The marketing wizards call moments like this “Priceless”. They remind us that no matter the cost, that one event is totally worth it.  Christians can enjoy these precious times with no thought to the past or the future, because Jesus has already paid the price. What is coming for us will be even more wonderful, more awe inspiring than any experience we have had on this earth. Amazing. I definitely want to be there.

            Thank you, Lord for these glimpses of your wonder.  May we always recognize and appreciate them.

Monday, November 3, 2014

Fine Dining- Tables and Chairs Optional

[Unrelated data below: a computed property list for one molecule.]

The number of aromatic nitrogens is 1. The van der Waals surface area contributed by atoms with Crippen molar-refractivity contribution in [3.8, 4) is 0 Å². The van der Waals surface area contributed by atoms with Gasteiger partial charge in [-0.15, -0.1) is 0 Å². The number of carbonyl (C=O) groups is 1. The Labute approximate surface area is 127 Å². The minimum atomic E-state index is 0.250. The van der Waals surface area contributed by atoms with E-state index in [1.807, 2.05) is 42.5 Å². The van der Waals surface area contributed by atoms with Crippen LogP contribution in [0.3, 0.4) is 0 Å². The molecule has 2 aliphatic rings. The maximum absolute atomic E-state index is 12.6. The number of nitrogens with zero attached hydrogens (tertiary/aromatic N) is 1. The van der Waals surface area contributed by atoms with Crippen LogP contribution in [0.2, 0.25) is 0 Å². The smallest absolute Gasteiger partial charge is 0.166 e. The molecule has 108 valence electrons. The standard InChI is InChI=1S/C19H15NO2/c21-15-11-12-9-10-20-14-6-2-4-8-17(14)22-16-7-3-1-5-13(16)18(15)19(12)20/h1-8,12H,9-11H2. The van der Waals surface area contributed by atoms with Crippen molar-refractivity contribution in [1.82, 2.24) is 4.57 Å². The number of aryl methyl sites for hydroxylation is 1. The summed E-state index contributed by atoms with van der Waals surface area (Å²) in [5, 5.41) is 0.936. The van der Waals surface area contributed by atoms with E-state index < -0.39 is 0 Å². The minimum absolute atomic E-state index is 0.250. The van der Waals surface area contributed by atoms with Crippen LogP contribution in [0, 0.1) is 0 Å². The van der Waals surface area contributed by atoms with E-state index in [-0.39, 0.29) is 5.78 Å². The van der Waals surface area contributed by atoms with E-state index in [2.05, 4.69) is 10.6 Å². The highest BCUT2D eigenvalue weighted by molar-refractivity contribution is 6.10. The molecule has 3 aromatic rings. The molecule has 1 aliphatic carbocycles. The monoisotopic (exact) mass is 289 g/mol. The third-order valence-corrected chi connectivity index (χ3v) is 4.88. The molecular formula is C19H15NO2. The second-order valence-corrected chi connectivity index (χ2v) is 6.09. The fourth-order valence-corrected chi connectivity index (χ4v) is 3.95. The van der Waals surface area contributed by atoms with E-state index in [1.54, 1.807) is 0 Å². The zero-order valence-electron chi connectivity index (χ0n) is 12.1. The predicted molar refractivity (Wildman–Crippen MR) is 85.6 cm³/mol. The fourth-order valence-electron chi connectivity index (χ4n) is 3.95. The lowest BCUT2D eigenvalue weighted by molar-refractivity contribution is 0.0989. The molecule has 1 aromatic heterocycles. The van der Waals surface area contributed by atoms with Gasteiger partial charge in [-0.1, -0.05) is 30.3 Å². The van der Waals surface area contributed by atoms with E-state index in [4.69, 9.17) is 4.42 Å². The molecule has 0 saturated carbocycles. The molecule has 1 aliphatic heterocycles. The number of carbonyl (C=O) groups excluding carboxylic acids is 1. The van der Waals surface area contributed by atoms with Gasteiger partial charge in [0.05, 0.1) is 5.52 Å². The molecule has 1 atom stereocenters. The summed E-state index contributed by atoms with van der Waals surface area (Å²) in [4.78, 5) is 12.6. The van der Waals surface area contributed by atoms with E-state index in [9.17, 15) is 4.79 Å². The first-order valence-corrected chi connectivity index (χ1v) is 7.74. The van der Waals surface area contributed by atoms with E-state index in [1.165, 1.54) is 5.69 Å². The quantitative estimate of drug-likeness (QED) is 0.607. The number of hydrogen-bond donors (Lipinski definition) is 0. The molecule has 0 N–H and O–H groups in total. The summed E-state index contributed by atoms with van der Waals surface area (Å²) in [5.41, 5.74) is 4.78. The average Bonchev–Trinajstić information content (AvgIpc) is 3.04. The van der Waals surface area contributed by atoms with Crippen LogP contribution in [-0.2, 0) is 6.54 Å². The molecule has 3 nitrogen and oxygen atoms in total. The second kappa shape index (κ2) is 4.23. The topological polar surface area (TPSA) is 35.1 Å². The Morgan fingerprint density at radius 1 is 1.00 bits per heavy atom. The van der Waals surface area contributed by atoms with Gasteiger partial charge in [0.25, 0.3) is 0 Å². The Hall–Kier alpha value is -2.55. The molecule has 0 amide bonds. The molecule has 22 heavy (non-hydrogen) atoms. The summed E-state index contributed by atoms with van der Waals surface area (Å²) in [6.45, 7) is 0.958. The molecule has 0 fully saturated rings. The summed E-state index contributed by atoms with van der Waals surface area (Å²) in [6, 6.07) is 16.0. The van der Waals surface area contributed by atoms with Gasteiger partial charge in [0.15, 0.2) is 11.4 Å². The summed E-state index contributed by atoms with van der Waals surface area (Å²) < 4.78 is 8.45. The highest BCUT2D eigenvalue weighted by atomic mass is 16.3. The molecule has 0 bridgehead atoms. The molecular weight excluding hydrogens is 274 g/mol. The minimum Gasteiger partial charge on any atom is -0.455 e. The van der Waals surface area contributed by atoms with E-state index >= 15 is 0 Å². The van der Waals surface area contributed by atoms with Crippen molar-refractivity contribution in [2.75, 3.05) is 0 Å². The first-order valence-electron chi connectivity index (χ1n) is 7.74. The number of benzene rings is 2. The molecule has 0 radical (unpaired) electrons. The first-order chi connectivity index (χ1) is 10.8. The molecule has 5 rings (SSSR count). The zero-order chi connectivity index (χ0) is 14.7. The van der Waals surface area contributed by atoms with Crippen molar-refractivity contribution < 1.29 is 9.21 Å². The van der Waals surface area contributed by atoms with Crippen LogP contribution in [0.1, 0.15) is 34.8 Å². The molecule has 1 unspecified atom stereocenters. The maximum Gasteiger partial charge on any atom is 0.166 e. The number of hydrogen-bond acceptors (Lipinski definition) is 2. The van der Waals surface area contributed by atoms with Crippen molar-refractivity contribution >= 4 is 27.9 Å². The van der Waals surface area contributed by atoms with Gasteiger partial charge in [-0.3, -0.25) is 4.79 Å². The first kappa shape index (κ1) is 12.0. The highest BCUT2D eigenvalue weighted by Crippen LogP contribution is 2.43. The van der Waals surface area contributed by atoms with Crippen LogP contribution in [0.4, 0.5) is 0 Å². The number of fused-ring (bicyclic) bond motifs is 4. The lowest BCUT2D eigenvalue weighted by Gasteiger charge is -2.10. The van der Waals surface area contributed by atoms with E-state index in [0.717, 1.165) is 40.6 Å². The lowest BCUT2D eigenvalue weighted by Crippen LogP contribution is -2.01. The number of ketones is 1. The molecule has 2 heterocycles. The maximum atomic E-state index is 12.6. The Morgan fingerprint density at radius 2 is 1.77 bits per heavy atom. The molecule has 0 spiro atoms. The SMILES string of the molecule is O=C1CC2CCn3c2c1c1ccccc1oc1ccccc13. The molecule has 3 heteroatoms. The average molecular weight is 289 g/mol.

Most meals are forgotten after we clear away the dishes. Remembering them longer than that may have as much to do with the circumstances as the food.  To borrow a phrase from our real estate friends- it’s all about location, location, location. As a child, my adventurous mother would find the most interesting spots for a weekend picnic. One in particular involved crossing (or climbing through) a barbed wire fence. The locust trees we passed on our way to the chosen site displayed cattle hair that had been snagged on  spiny thorns. I remembered hoping the  hoofed residents who had left it there wouldn’t mind that we were  sitting in their field for a little while, and  I especially hoped that they wouldn’t return while we were eating. In contrast, another memory took place on the well manicured lawn in front of an art museum in Kansas City. I couldn’t tell you what we ate on either occasion.